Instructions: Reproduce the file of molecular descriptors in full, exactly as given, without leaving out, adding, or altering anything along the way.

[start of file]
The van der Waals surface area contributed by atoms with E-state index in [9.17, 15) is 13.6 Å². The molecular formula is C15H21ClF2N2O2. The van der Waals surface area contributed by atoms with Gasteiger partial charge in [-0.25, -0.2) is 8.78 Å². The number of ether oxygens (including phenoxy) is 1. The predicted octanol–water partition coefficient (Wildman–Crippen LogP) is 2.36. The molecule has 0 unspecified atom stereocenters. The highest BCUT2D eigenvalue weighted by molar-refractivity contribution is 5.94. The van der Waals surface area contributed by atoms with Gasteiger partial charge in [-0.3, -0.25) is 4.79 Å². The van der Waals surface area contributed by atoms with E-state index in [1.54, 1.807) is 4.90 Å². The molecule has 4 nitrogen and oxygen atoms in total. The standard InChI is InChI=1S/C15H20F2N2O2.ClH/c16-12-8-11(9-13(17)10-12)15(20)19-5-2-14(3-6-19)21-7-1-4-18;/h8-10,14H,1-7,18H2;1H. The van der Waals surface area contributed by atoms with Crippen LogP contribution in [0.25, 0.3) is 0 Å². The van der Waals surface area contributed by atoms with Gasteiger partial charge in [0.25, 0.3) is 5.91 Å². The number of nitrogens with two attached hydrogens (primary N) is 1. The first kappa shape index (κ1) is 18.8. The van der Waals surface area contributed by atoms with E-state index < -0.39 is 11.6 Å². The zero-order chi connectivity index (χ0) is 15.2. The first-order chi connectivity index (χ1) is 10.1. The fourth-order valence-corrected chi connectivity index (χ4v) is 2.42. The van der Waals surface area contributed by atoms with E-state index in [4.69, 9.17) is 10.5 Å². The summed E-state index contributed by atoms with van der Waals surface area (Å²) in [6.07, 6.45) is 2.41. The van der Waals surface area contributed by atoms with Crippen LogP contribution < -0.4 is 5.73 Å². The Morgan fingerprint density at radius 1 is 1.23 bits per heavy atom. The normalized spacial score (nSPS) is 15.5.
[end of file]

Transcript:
The van der Waals surface area contributed by atoms with E-state index in [9.17, 15) is 13.6 Å². The molecular formula is C15H21ClF2N2O2. The van der Waals surface area contributed by atoms with Gasteiger partial charge in [-0.25, -0.2) is 8.78 Å². The number of ether oxygens (including phenoxy) is 1. The predicted octanol–water partition coefficient (Wildman–Crippen LogP) is 2.36. The molecule has 0 unspecified atom stereocenters. The highest BCUT2D eigenvalue weighted by molar-refractivity contribution is 5.94. The van der Waals surface area contributed by atoms with Gasteiger partial charge in [-0.3, -0.25) is 4.79 Å². The van der Waals surface area contributed by atoms with E-state index in [1.54, 1.807) is 4.90 Å². The molecule has 4 nitrogen and oxygen atoms in total. The standard InChI is InChI=1S/C15H20F2N2O2.ClH/c16-12-8-11(9-13(17)10-12)15(20)19-5-2-14(3-6-19)21-7-1-4-18;/h8-10,14H,1-7,18H2;1H. The van der Waals surface area contributed by atoms with Crippen LogP contribution in [0.25, 0.3) is 0 Å². The van der Waals surface area contributed by atoms with Gasteiger partial charge in [0.25, 0.3) is 5.91 Å². The number of nitrogens with two attached hydrogens (primary N) is 1. The first kappa shape index (κ1) is 18.8. The van der Waals surface area contributed by atoms with E-state index < -0.39 is 11.6 Å². The zero-order chi connectivity index (χ0) is 15.2. The first-order chi connectivity index (χ1) is 10.1. The fourth-order valence-corrected chi connectivity index (χ4v) is 2.42. The van der Waals surface area contributed by atoms with E-state index in [4.69, 9.17) is 10.5 Å². The summed E-state index contributed by atoms with van der Waals surface area (Å²) in [6.07, 6.45) is 2.41. The van der Waals surface area contributed by atoms with Crippen LogP contribution < -0.4 is 5.73 Å². The Morgan fingerprint density at radius 1 is 1.23 bits per heavy atom. The normalized spacial score (nSPS) is 15.5.